Journal

This is the continuation of my unconventional approach to reviewing Flat Army by Dan Pontefract. As in my Flat Army – Book Review first post (Chapters 1-4 1/2), here are my favourite excerpts and quotes from Chapter 4 1/2-12. So you may be asking yourself, "why did Mike stop in the middle of Chapter 4 last time?" The simple answer is that I was typing each quote in by hand and I felt the post was getting a bit too long. The author, Dan Pontefract, was nice enough to send me a copy that allows me to cut and paste.

So here they are, my favourite excerpts and quotes from the rest of the book:

Chapter 4

  • Things don't always go perfectly: Embrace mistakes and invest time relating with those who have difficulty.
  • Your way or vision will not be understood by all: Ask for opinions or feedback and determine whether the team understands what is really going on
  • Dev Patnaik, author of Wired to Care, believes that
    [a]s sophisticated as our neurological systems for detecting the feelings of others might be, we've created a corporate world that strives to eliminate the most human elements of business. Companies systematically dull the natural power that each of us has to connect with other people. And by dulling our impulse to care, corporations make decisions that look good on paper but do real harm when put into practice in the real world.
  • ...empathy is positively related to job performance.
  • In a study conducted by IBM in 2010 with 700 global chief human resource officers (CHROs) entitled Working beyond Borders: Insights from the Global Chief Human Resource Officer Study, researchers find the single most critical issue facing organizations in the future is their ability to develop future leaders.
  • It is the responsibility of the leader to ensure employees understand they have an equal responsibility to participate in the developing process.
  • “Organizational Career Development Is Not Dead: A Case Study on Managing the New Career During Organizational Change” in the Journal of Organizational Behavior provides three key points about the attribute of developing:HR is not unilaterally in charge of developing employees, but the responsibility should be moving down the organizational structure, while supported by HR or the corporate learning team itself.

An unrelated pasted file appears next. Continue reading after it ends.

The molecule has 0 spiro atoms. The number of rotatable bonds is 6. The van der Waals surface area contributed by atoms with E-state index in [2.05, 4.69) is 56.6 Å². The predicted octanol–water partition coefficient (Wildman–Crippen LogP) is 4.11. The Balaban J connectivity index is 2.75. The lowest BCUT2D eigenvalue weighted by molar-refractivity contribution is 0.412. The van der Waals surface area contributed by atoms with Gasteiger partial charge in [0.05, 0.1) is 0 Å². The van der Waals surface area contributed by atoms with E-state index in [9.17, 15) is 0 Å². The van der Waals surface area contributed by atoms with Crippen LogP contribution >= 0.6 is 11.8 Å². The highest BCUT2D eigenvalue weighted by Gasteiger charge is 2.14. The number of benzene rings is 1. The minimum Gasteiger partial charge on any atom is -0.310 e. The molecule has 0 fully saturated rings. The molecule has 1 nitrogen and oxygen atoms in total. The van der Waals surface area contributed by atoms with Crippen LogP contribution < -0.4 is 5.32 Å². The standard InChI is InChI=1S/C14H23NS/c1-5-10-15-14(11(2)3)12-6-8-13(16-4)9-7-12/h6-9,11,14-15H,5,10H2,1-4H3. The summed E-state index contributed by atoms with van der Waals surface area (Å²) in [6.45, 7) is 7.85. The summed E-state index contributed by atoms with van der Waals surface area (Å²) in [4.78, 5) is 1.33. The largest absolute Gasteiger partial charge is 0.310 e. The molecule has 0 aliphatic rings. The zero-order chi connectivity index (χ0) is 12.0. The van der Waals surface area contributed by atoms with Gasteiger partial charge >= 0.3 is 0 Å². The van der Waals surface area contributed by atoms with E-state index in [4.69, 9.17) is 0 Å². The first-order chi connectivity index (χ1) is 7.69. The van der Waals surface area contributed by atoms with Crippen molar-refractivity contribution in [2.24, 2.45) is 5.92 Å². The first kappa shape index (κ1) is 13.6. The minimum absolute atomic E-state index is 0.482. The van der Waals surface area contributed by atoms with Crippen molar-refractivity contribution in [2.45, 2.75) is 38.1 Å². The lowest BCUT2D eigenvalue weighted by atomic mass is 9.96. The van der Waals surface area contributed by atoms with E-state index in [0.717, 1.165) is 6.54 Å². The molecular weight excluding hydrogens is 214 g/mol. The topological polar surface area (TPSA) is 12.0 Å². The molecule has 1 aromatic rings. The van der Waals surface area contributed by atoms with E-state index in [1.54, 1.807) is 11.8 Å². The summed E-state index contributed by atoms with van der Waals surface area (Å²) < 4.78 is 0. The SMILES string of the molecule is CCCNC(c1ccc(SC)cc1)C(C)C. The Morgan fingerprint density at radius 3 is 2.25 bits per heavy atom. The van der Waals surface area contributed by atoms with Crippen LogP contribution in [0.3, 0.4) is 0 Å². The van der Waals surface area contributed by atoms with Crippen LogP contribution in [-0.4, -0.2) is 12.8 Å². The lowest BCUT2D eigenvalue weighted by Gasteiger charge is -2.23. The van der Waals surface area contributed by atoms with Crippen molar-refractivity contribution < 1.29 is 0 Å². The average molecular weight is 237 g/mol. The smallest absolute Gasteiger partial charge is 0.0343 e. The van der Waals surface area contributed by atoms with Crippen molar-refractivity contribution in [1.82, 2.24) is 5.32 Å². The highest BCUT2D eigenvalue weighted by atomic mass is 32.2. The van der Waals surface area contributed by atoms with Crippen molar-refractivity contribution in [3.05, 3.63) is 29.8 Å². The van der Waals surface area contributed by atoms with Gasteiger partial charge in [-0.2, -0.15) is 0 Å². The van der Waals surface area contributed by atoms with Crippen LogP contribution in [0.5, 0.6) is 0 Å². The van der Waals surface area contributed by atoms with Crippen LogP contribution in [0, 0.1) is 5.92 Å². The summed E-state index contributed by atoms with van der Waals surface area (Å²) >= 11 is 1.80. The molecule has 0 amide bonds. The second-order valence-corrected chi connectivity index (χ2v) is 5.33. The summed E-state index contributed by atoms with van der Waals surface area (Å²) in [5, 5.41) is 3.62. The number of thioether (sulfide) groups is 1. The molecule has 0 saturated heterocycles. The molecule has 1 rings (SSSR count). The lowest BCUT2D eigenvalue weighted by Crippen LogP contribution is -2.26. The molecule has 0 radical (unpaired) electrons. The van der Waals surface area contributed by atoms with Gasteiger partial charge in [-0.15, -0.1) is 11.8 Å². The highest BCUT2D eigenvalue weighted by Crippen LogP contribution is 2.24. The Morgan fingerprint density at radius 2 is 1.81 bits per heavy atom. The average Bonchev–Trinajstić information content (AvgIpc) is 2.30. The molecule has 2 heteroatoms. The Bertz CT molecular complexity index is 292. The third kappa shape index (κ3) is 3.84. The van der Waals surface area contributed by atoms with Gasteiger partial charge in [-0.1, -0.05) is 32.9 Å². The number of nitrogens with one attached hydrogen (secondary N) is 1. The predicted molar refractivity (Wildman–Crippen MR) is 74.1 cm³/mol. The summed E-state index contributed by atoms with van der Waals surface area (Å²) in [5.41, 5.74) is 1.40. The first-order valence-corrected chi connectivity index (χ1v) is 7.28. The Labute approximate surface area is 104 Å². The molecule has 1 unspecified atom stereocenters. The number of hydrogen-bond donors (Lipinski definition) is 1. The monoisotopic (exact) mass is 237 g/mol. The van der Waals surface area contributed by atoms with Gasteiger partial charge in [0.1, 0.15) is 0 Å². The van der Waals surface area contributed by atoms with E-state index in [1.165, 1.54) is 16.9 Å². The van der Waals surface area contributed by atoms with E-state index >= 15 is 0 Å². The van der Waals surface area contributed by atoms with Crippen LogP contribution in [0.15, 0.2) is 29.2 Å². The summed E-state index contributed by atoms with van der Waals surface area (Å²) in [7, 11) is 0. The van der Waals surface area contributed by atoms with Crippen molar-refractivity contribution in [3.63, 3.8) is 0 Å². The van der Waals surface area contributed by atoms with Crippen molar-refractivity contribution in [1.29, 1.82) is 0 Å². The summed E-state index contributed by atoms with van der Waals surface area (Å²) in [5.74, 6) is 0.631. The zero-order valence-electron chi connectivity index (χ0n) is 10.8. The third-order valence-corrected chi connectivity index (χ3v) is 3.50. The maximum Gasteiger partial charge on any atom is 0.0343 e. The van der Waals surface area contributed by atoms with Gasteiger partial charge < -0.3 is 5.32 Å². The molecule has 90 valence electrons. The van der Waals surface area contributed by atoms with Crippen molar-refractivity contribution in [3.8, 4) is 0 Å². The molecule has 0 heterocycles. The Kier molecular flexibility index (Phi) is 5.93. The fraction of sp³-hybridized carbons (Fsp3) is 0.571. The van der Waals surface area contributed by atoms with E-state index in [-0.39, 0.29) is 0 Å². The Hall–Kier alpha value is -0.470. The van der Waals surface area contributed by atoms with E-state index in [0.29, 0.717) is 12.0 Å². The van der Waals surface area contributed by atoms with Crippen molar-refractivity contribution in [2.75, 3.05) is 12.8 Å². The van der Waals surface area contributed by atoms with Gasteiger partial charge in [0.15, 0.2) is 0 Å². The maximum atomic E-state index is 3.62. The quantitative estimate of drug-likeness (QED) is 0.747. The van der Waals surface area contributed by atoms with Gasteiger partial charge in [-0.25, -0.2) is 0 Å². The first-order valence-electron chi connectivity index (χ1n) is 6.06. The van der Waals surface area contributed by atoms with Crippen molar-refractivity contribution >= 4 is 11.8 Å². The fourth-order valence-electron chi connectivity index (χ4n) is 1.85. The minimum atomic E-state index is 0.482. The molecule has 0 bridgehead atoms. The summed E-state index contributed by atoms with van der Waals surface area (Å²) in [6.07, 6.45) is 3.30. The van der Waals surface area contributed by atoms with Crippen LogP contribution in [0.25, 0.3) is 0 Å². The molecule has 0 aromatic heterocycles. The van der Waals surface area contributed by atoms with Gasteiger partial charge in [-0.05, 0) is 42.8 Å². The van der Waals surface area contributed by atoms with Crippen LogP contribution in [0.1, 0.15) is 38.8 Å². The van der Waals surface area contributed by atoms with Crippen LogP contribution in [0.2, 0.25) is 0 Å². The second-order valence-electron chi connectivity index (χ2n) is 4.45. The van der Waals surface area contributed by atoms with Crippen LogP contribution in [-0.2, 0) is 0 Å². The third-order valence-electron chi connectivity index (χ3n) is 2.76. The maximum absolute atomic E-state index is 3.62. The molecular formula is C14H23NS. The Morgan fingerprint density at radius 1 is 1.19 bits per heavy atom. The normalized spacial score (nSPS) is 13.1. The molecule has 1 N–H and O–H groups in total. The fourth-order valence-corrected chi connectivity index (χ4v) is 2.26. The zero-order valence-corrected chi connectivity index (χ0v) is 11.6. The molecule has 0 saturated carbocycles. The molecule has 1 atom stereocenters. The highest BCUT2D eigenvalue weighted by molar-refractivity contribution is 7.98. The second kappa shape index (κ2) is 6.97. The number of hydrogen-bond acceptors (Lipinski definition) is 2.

Immediate supervisors or leaders don't always have the skills to provide such development support to employees.
    Employees are therefore confused and often struggle to find the right level of support to address their development needs. They too don't know where ownership lies.

My friend Mo Fathelbab (he's one of the most experienced Forum trainers on the planet) recently spoke about the Drama Triangle at TEDx. The Drama Triangle is in play at work and at home, and once I understood how I contributed to it I started to notice it everywhere and...

My good friend and "co-conspirator," Dan Pontefract (follow him on Twitter), has written the book Flat Army: Creating a Connected and Engaged Organization. Over the past three years, the team at ViRTUS and I have had the distinct pleasure of working with Dan and his team to put the Flat Army philosophy into action at TELUS.

Dan was nice enough to send me a press copy in advance of the book release so I thought the very least I could do is to write my version of a book review. So here it is, all of my favourite quotes and excerpts from Flat Army, the ones that resonate with me most in the first few chapters:

Chapter One

  • In a report entitled Global Leadership Forecast conducted by DDI, with over 14,000 leaders, DDI's research indicated that, 'organizations with the highest quality leaders [a]re thirteen times more likely to outperform their competition in key bottom-line metrics such as financial performance, quality of products and services, employee engagement, and customer satisfaction."
  • Further to that quote DDI asserts that, "organizations with high quality leadership [are] up to three times more likely to retain more employees than their competition; they also [have] more than five times the number of highly engaged leaders."
  • Approximately 70% of employees aren't as engaged as they should be at their place of work.
  • In a 2011 press release, the Center for Talent Innovation reports that 37 percent of Gen X employees are looking to leave their current employers within three years.
  • The natural tendency of any baby-boomer-aged leader is to lead through the demonstration of power and will.